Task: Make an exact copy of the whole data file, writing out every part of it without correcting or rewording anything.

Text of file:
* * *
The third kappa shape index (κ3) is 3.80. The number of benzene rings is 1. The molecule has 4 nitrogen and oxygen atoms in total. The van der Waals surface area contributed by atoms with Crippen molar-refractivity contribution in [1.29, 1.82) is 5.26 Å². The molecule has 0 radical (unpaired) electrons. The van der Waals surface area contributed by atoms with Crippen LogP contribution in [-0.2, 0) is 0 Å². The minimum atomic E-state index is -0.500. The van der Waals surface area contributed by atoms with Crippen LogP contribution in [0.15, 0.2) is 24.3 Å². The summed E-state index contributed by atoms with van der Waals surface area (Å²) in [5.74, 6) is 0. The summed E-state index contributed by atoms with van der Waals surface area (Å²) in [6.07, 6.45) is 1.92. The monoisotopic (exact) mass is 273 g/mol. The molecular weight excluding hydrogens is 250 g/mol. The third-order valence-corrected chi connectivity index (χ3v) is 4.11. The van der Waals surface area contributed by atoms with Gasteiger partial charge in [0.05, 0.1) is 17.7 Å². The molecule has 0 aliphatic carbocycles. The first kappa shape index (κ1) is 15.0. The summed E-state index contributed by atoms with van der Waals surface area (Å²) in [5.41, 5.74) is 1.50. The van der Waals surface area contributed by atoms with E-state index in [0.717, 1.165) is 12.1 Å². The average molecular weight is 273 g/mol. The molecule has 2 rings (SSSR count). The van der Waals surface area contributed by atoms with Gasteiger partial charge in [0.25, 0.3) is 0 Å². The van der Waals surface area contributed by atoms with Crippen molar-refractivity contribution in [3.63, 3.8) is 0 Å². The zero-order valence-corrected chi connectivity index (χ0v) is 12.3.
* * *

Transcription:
The third kappa shape index (κ3) is 3.80. The number of benzene rings is 1. The molecule has 4 nitrogen and oxygen atoms in total. The van der Waals surface area contributed by atoms with Crippen molar-refractivity contribution in [1.29, 1.82) is 5.26 Å². The molecule has 0 radical (unpaired) electrons. The van der Waals surface area contributed by atoms with Crippen LogP contribution in [-0.2, 0) is 0 Å². The minimum atomic E-state index is -0.500. The van der Waals surface area contributed by atoms with Crippen LogP contribution in [0.15, 0.2) is 24.3 Å². The summed E-state index contributed by atoms with van der Waals surface area (Å²) in [5.74, 6) is 0. The summed E-state index contributed by atoms with van der Waals surface area (Å²) in [6.07, 6.45) is 1.92. The monoisotopic (exact) mass is 273 g/mol. The molecular weight excluding hydrogens is 250 g/mol. The third-order valence-corrected chi connectivity index (χ3v) is 4.11. The van der Waals surface area contributed by atoms with Gasteiger partial charge in [0.05, 0.1) is 17.7 Å². The molecule has 0 aliphatic carbocycles. The first kappa shape index (κ1) is 15.0. The summed E-state index contributed by atoms with van der Waals surface area (Å²) in [5.41, 5.74) is 1.50. The van der Waals surface area contributed by atoms with E-state index in [0.717, 1.165) is 12.1 Å². The average molecular weight is 273 g/mol. The molecule has 2 rings (SSSR count). The van der Waals surface area contributed by atoms with Gasteiger partial charge in [0.25, 0.3) is 0 Å². The van der Waals surface area contributed by atoms with Crippen molar-refractivity contribution in [3.63, 3.8) is 0 Å². The zero-order valence-corrected chi connectivity index (χ0v) is 12.3.